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The New York City police department continues to deal with the aftermath of a police brutality incident that ended in the death of an unarmed individual. In August, an officer involved in the arrest was fired following a recommendation the officer “can no longer effectively serve” the community. While relieved that the firing brought some “closure” to the scandal, many citizens have expressed dismay at the five-year delay in departmental action.
Allegations of excessive force first arose immediately following the 2014 incident in which Eric Garner, an unarmed black man, died at the hands of the arresting officers. While being arrested for selling untaxed cigarettes, officers placed Garner in a chokehold while bringing him to the ground. During the struggle, Garner and another officer crashed into a glass window. Video shows Garner pleading with officers repeating “I can’t breathe” over ten times before losing consciousness in the chokehold. The recently fired officer allegedly refused to relax his grip, even after Garner was no longer a threat to the police. With clasped hands, the officer continued to maintain the chokehold.
Critics of excessive policing point out that the Garner case is not an isolated incident. Other deaths resulting from alleged police brutality, including those of a Brooklyn man run over by police, a man shot in a bathroom whose crime was possessing marijuana, and a groom who was shot 50 times the day before his wedding under the mistaken belief his wallet was a gun, contribute to the growing outcry. All of these recent events have occurred against the backdrop of a long history of police violence disproportionately affecting minority communities.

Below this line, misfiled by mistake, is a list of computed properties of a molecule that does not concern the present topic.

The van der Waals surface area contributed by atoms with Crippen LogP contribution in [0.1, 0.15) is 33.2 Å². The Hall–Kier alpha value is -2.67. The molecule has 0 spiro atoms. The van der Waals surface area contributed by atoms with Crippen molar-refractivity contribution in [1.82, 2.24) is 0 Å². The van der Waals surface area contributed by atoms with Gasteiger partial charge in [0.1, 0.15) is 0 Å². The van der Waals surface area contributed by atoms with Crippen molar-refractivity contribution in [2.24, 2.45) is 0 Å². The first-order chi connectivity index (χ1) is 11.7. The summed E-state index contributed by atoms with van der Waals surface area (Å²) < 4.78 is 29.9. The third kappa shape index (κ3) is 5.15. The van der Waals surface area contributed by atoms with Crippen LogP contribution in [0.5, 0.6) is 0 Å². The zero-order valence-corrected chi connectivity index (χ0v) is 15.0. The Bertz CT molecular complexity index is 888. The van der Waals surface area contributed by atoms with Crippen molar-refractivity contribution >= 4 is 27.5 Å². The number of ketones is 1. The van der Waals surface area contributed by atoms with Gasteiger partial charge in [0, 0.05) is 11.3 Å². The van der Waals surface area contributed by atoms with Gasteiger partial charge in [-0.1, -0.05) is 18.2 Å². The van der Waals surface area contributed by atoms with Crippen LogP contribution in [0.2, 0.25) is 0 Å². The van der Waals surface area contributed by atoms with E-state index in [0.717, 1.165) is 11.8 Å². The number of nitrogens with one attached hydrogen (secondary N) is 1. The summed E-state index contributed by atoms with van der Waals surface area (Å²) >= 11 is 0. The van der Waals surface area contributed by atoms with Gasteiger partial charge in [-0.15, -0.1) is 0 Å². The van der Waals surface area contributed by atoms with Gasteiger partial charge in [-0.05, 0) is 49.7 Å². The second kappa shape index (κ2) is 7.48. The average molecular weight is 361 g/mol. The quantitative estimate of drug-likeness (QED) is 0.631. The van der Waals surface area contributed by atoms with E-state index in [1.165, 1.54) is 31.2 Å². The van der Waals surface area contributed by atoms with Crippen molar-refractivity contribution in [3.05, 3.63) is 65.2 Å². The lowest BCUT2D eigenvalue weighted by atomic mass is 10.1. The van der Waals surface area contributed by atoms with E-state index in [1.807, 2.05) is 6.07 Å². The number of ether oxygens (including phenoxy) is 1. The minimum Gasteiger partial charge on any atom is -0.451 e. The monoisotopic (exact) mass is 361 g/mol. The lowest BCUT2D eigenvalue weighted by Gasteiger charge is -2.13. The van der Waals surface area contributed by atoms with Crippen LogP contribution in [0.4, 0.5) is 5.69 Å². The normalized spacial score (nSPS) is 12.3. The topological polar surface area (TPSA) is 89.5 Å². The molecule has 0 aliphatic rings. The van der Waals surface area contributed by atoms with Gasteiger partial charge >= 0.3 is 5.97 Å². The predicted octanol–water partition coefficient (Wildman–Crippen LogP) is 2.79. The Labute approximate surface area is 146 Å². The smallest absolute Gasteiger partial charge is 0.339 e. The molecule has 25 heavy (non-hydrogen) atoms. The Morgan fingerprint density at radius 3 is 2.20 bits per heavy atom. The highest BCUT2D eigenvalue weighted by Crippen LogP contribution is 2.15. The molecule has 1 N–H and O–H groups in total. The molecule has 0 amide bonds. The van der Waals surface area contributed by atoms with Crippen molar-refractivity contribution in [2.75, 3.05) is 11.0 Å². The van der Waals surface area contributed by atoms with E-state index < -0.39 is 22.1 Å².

Police misconduct occurs every day in this nation. In New York City alone, nearly 1,700 complaints alleging excessive use of force are filed against police officers each year. Individuals who experience police brutality deserve justice for the violation of their civil rights. Police internal investigations rarely result in satisfying results for victims of police misconduct.
By filing a civil lawsuit against abusive police officers and police departments who commit negligence by failing to adequately train or supervise their employees, survivors of police brutality can begin to heal. In addition to the costs of medical treatment, psychological counseling, and lost wages, many police brutality victims are entitled to compensation for their emotional distress and punitive damages.
If you or a loved one has experienced police brutality, help is available. The experienced Philadelphia police brutality lawyers at Williams Cedar will stand by your side as you seek the justice you deserve. With offices conveniently located in Philadelphia and Haddonfield, New Jersey, we proudly represent police brutality victims and their families throughout South Jersey, Pennsylvania, and nationwide. To schedule a free initial consultation with an experienced Philadelphia police brutality lawyer, call us today at 215-557-0099 or 856-470-9777 or submit an online contact form.